Facebook is the place to be, or where most of your target audience are. With 5.3 million Nigerians on the social network and brand already crossing and closing on the 1 million fan mark, anybody talking sales and marketing must not overlook the Facebook crowd.
I’ve covered how to build and engage with your online community in the past, and so I have decided to be more specific and delve into Facebook and share 10 tips on how to go about having quality and effective engagement.
Again, the formula for calculating Engagement Rate (ER) is:
ER = (No. Of Likes + No. Of Shares + No. Of Comments) / No. Of Post
This can be calculated per post (where No. Of Post = 1) or per day.
Alternatively, you can just compare your No. Of Fans to the No. Of People Talking About your page. If you can maintain 10% or more, then it’s thumbs up to you. As you can see from below, the Social Media Week Lagos page is on 16.4% ER:
So if your page has 1,000 fans, you must aim to have at least 100 people talking about it. Yes, this is very possible as I’ve seen up to 40% of fans on a page been engaged.
Here are the 5 of 10 tips:
There is always a group of people who will be online to see your post. However, you can study the pattern (if you don’t want a software to help with that) or even ask your community, when they are most active online to post in these times. With all things equal, I’d recommend 3 posts per day – morning, afternoon, and early evening. Specific times can vary based on how much engagement is noticed, as well as the type of fans or what the page is about. For example a page for an online news paper will have as many posts as many stories are published.
Here is where you get to give a variation in terms of style of posting. You don’t just want to share URLs from your blog, website, and other sources, you want to keep an eye out on what’s trending in the news, and finding a way to build content – text, blog post, photo, video, around it and then use to engage your fans. A good example is Nigeria winning the AFCON, and then Konga, DealDey, and even Stanbic IBTC creating art for their Facebook page around the line of Proudly Nigerian brands. A perfect example is news-jacking where Oreo put out a Facebook post with art and tag line ‘You can still dunk in the dark’ when there was a power outage at the last Superbowl game.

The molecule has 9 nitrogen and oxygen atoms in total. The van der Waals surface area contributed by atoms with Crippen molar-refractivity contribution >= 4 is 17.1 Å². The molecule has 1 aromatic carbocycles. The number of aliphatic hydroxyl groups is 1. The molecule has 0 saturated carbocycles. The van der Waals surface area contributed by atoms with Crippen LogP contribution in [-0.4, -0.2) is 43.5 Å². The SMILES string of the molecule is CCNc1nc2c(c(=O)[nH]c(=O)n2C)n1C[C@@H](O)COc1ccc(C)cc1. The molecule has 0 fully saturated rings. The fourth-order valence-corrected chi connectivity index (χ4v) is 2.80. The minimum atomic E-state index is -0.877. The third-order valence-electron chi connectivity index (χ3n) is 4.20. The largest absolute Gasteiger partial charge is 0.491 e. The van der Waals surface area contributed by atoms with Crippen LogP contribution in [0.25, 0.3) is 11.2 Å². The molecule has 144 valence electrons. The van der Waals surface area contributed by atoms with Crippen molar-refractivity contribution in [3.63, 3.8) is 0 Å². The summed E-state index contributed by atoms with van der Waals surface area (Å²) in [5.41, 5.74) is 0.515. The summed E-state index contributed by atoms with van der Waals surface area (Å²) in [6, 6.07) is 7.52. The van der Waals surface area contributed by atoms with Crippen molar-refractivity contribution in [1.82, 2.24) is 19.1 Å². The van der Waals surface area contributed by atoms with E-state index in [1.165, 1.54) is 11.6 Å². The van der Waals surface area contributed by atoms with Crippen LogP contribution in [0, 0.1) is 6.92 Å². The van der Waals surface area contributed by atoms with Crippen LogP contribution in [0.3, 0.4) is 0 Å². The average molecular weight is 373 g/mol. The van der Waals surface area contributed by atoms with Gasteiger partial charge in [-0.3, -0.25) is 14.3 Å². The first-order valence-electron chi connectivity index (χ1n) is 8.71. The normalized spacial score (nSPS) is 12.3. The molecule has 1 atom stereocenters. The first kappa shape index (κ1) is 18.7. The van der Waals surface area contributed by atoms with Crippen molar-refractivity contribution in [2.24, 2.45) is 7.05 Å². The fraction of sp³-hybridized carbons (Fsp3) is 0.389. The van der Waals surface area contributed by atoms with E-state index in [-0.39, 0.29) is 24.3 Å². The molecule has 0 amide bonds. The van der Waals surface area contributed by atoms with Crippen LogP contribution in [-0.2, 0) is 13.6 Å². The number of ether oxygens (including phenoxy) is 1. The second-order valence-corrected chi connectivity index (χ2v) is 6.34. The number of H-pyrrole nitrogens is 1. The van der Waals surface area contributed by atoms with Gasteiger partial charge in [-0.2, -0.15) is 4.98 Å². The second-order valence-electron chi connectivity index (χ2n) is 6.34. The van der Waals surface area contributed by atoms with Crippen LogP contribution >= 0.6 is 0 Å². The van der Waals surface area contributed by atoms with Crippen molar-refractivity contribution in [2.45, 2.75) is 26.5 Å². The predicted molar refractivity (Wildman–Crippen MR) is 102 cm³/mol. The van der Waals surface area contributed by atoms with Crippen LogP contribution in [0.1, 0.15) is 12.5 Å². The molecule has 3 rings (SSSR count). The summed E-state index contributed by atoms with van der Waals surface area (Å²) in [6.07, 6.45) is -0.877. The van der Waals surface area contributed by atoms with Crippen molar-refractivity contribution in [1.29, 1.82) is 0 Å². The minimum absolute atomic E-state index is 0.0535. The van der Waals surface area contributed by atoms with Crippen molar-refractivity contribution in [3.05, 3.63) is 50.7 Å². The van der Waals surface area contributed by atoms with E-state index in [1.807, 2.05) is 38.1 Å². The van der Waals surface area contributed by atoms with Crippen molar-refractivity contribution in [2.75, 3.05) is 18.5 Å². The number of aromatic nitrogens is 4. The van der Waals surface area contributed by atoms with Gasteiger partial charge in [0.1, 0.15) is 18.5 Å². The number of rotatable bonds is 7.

Facebook updates with photos causes 33% more in engagement (photo albums even more), as compared to just text. So try to put out as much photos as you can, but make them resonate with fan and brand psychology as you don’t want your photos turning off engagement. You want to be funny, and easy to relate to – even though some quizzers may help from time to time. You can also share photos of behind-the-scenes, showing people contributing to the Facebook page and the brand as a whole, as that makes you human and sociable.
Using the Comment, Like, and Share button as a means of measuring engagement is good, but it could get boring for the fans, especially if they can’t measure how many share the same opinions with them. That’s where Polls come in. Ask question and use the poll format for people to respond. This way, it’s easier for you to see fan’s thinking distribution, and for the fans to see what other fans think about a subject. In fact you can use this in making decisions. For example, you want to launch and e-magazine or e-tutorial. You may ask how many will be interested, or will recommend it to friends, or will be ready to pay a token for these resource.
Milestones are great when it comes to shared-success, and is quite rewarding for fans when you publicize them. It shows you appreciate your fans as whole community. Milestones can include crossing a 1,000, 10,000, 100,000 fan mark; hitting a level high engagement rate, spotlighting fans, etc For the brand, it could be used to unveil new features, new additions to the team, or board, etc. All of these allows you carry the fans along the journey.
It’s half time, and the second set of 5 tips on Facebook Engagement will be out at the end of the Social Media Week. Till then, be social, and attend as many events as you can – see schedule here.